Life On Mars
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Basic Information

Life On Mars has been an exciting topic of debate for several centuries now.

The Ongoing Debate

Despite these notions and developments, scientists remain divided about life on Mars. The planet has a very weak magnetic field. As a result, it's atmosphere has been blasted off by billions of years of coronal mass ejections from the Sun. Such a thin atmosphere means next to no pressure, and liquid surface water. The planet is cold, and has no plate tectonics. None of these conditions favors the survival or evolution of life as we know it.

However, those objections and difficulties are far from being a nail in Mars' coffin. The Viking Labeled Release Experiment produced results consistent with microbial life in soil samples. Levin, the experiment's designer, maintains firm belief that there is life on Mars, and his experiment detected it. Of the 3 other test types that were conducted by the Viking probes, 1 tested positive for life, and the other 2 didn't. One of the two that didn't detect life (the GCMS experiment) also had a malfunction that kept it from registering soil samples were even gathered. Just sayin'. Scientific papers released in 2006 reveal that the GCMS experiment equipment was also significantly less sensitive than it was promoted to be at the time - even if it wasn't malfunctioning, it might have just been too insensitive to detect a small sample of life. Other scientific minds who've looked over Levin's viking data have found a cycle to the gas release in his results. This cycle is the same length as the Martian day, which is exactly what you'd expect if the chemical changes were being caused by photosensitive life making use of the sun's energy.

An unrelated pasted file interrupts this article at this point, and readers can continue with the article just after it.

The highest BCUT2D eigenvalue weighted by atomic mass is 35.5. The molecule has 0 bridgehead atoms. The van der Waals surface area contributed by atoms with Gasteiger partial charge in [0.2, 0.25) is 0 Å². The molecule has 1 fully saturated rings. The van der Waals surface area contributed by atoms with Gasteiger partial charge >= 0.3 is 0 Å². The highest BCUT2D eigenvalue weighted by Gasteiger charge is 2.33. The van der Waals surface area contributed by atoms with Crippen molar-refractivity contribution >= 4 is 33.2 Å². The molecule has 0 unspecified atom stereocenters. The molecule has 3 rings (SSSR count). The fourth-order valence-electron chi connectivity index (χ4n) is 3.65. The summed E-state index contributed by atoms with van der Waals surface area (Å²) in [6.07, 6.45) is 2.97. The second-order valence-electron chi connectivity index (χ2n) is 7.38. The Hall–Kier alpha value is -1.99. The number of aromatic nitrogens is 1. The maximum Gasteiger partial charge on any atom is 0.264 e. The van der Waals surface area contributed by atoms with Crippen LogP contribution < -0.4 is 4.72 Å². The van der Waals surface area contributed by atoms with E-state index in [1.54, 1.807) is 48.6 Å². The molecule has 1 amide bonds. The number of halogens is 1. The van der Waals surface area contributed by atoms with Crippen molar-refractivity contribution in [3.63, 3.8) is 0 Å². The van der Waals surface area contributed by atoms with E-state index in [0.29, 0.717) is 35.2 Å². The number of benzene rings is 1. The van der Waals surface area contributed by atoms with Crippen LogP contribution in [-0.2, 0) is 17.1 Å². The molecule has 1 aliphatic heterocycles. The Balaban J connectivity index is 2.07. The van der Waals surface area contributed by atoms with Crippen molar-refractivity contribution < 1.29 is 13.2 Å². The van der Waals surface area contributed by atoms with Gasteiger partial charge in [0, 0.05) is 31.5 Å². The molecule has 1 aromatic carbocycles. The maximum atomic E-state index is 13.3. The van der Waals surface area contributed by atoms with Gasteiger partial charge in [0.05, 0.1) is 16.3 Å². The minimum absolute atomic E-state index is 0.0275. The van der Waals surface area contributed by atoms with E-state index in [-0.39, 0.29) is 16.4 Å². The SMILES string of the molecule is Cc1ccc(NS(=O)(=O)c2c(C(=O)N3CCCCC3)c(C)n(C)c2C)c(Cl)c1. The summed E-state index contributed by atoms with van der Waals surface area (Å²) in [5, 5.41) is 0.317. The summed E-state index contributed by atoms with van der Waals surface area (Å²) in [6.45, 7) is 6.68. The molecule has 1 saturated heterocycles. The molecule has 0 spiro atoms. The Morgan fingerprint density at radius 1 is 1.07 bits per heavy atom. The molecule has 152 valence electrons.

Add the recent subsurface water and atmospheric methane discoveries to Levin's test, and you may want to conclude that life definitively exists on Mars. However, the scientific consensus is that we just don't know. The mixed results of the Viking Biological Experiments could be explained by a large amount of Hydrogen Peroxide in the soil. This is the official NASA position today - that naturally-occurring hydrogen peroxide in the soil prevents any possible life on Mars, and was also responsible for the Viking test results. 30 years later, though, NASA still hasn't detected any actual hydrogen peroxide on the planet either.

Recent work by biologists suggests that life on Mars might use or produce Hydrogen Peroxide. In this way, both camps can be satisfied - life on Mars may have been detected by Levin, and at the same time Hydrogen Peroxide may be behind the test results. Peroxide may end working as a biological solvent, and may also be a byproduct of an alien form of photosynthesis. See Hydrogen Peroxide as Biological Solvent for more information.

Regions of Interest

Places on Mars that might harbor life:


2. Non-Fiction Book: 13 Things That Don't Make Sense by Michael Brooks

Game and Story Use

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